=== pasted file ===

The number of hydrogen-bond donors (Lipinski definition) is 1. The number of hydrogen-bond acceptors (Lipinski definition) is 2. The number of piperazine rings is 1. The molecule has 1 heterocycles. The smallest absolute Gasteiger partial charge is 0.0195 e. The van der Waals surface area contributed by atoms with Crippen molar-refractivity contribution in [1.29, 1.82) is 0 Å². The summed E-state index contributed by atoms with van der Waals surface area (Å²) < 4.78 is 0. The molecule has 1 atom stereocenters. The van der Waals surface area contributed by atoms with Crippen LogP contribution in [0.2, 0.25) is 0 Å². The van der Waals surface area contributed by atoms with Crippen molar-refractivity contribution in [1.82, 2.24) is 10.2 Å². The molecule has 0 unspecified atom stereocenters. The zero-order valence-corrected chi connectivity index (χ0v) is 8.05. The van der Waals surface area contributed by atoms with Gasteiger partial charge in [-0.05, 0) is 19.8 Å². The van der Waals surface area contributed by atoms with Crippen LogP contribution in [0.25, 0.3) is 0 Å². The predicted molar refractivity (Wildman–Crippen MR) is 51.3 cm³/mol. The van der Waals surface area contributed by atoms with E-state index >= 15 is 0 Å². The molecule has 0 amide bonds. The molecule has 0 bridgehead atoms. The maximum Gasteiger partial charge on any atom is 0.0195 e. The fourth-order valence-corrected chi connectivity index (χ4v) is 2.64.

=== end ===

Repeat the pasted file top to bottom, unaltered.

The number of hydrogen-bond donors (Lipinski definition) is 1. The number of hydrogen-bond acceptors (Lipinski definition) is 2. The number of piperazine rings is 1. The molecule has 1 heterocycles. The smallest absolute Gasteiger partial charge is 0.0195 e. The van der Waals surface area contributed by atoms with Crippen molar-refractivity contribution in [1.29, 1.82) is 0 Å². The summed E-state index contributed by atoms with van der Waals surface area (Å²) < 4.78 is 0. The molecule has 1 atom stereocenters. The van der Waals surface area contributed by atoms with Crippen LogP contribution in [0.2, 0.25) is 0 Å². The van der Waals surface area contributed by atoms with Crippen molar-refractivity contribution in [1.82, 2.24) is 10.2 Å². The molecule has 0 unspecified atom stereocenters. The zero-order valence-corrected chi connectivity index (χ0v) is 8.05. The van der Waals surface area contributed by atoms with Gasteiger partial charge in [-0.05, 0) is 19.8 Å². The van der Waals surface area contributed by atoms with Crippen LogP contribution in [0.25, 0.3) is 0 Å². The predicted molar refractivity (Wildman–Crippen MR) is 51.3 cm³/mol. The van der Waals surface area contributed by atoms with E-state index >= 15 is 0 Å². The molecule has 0 amide bonds. The molecule has 0 bridgehead atoms. The maximum Gasteiger partial charge on any atom is 0.0195 e. The fourth-order valence-corrected chi connectivity index (χ4v) is 2.64.